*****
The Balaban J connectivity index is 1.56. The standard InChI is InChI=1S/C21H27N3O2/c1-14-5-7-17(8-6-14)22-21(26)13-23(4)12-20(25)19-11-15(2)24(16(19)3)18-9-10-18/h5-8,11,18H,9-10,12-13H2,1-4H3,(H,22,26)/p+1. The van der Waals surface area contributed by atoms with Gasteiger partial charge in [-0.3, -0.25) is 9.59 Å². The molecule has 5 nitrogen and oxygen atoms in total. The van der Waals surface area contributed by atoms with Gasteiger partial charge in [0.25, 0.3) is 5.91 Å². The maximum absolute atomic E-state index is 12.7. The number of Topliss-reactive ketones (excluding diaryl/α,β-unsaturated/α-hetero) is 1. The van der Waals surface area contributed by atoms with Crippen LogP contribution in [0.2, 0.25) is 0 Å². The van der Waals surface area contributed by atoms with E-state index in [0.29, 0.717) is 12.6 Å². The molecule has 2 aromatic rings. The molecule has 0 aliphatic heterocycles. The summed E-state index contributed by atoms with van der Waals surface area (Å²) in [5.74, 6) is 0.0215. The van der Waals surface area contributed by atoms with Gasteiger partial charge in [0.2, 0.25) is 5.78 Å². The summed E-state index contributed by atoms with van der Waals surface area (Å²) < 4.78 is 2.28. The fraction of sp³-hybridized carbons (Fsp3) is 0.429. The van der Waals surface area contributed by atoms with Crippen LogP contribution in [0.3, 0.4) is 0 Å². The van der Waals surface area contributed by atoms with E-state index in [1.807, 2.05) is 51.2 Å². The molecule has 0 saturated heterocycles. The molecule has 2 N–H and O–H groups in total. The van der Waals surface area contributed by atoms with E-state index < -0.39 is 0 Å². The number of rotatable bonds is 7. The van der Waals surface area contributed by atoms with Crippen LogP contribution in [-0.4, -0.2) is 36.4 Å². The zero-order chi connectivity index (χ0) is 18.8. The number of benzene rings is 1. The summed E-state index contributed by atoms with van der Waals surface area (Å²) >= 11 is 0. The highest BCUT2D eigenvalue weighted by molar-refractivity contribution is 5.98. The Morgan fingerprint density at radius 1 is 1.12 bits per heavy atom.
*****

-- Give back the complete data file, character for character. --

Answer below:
The Balaban J connectivity index is 1.56. The standard InChI is InChI=1S/C21H27N3O2/c1-14-5-7-17(8-6-14)22-21(26)13-23(4)12-20(25)19-11-15(2)24(16(19)3)18-9-10-18/h5-8,11,18H,9-10,12-13H2,1-4H3,(H,22,26)/p+1. The van der Waals surface area contributed by atoms with Gasteiger partial charge in [-0.3, -0.25) is 9.59 Å². The molecule has 5 nitrogen and oxygen atoms in total. The van der Waals surface area contributed by atoms with Gasteiger partial charge in [0.25, 0.3) is 5.91 Å². The maximum absolute atomic E-state index is 12.7. The number of Topliss-reactive ketones (excluding diaryl/α,β-unsaturated/α-hetero) is 1. The van der Waals surface area contributed by atoms with Crippen LogP contribution in [0.2, 0.25) is 0 Å². The van der Waals surface area contributed by atoms with E-state index in [0.29, 0.717) is 12.6 Å². The molecule has 2 aromatic rings. The molecule has 0 aliphatic heterocycles. The summed E-state index contributed by atoms with van der Waals surface area (Å²) in [5.74, 6) is 0.0215. The van der Waals surface area contributed by atoms with Gasteiger partial charge in [0.2, 0.25) is 5.78 Å². The summed E-state index contributed by atoms with van der Waals surface area (Å²) < 4.78 is 2.28. The fraction of sp³-hybridized carbons (Fsp3) is 0.429. The van der Waals surface area contributed by atoms with Crippen LogP contribution in [0.3, 0.4) is 0 Å². The van der Waals surface area contributed by atoms with E-state index in [1.807, 2.05) is 51.2 Å². The molecule has 0 saturated heterocycles. The molecule has 2 N–H and O–H groups in total. The van der Waals surface area contributed by atoms with E-state index < -0.39 is 0 Å². The number of rotatable bonds is 7. The van der Waals surface area contributed by atoms with Crippen LogP contribution in [-0.4, -0.2) is 36.4 Å². The zero-order chi connectivity index (χ0) is 18.8. The number of benzene rings is 1. The summed E-state index contributed by atoms with van der Waals surface area (Å²) >= 11 is 0. The highest BCUT2D eigenvalue weighted by molar-refractivity contribution is 5.98. The Morgan fingerprint density at radius 1 is 1.12 bits per heavy atom.